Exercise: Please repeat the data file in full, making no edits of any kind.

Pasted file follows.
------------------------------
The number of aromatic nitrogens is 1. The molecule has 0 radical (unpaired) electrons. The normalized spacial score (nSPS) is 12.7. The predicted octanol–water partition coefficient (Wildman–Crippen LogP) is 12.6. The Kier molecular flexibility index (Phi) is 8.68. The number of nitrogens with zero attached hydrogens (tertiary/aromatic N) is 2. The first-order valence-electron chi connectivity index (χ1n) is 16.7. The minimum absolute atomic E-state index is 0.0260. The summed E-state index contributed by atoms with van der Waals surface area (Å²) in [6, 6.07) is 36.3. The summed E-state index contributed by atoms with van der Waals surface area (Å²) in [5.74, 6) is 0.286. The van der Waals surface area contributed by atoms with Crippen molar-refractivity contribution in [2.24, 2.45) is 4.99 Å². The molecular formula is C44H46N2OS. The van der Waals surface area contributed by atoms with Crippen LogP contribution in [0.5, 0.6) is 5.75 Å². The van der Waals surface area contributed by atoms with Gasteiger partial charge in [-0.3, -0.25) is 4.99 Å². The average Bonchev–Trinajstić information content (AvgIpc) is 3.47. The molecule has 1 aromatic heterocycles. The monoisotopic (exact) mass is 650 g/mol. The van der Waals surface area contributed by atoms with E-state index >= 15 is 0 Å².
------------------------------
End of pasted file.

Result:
The number of aromatic nitrogens is 1. The molecule has 0 radical (unpaired) electrons. The normalized spacial score (nSPS) is 12.7. The predicted octanol–water partition coefficient (Wildman–Crippen LogP) is 12.6. The Kier molecular flexibility index (Phi) is 8.68. The number of nitrogens with zero attached hydrogens (tertiary/aromatic N) is 2. The first-order valence-electron chi connectivity index (χ1n) is 16.7. The minimum absolute atomic E-state index is 0.0260. The summed E-state index contributed by atoms with van der Waals surface area (Å²) in [6, 6.07) is 36.3. The summed E-state index contributed by atoms with van der Waals surface area (Å²) in [5.74, 6) is 0.286. The van der Waals surface area contributed by atoms with Crippen molar-refractivity contribution in [2.24, 2.45) is 4.99 Å². The molecular formula is C44H46N2OS. The van der Waals surface area contributed by atoms with Crippen LogP contribution in [0.5, 0.6) is 5.75 Å². The van der Waals surface area contributed by atoms with Gasteiger partial charge in [-0.3, -0.25) is 4.99 Å². The average Bonchev–Trinajstić information content (AvgIpc) is 3.47. The molecule has 1 aromatic heterocycles. The monoisotopic (exact) mass is 650 g/mol. The van der Waals surface area contributed by atoms with E-state index >= 15 is 0 Å².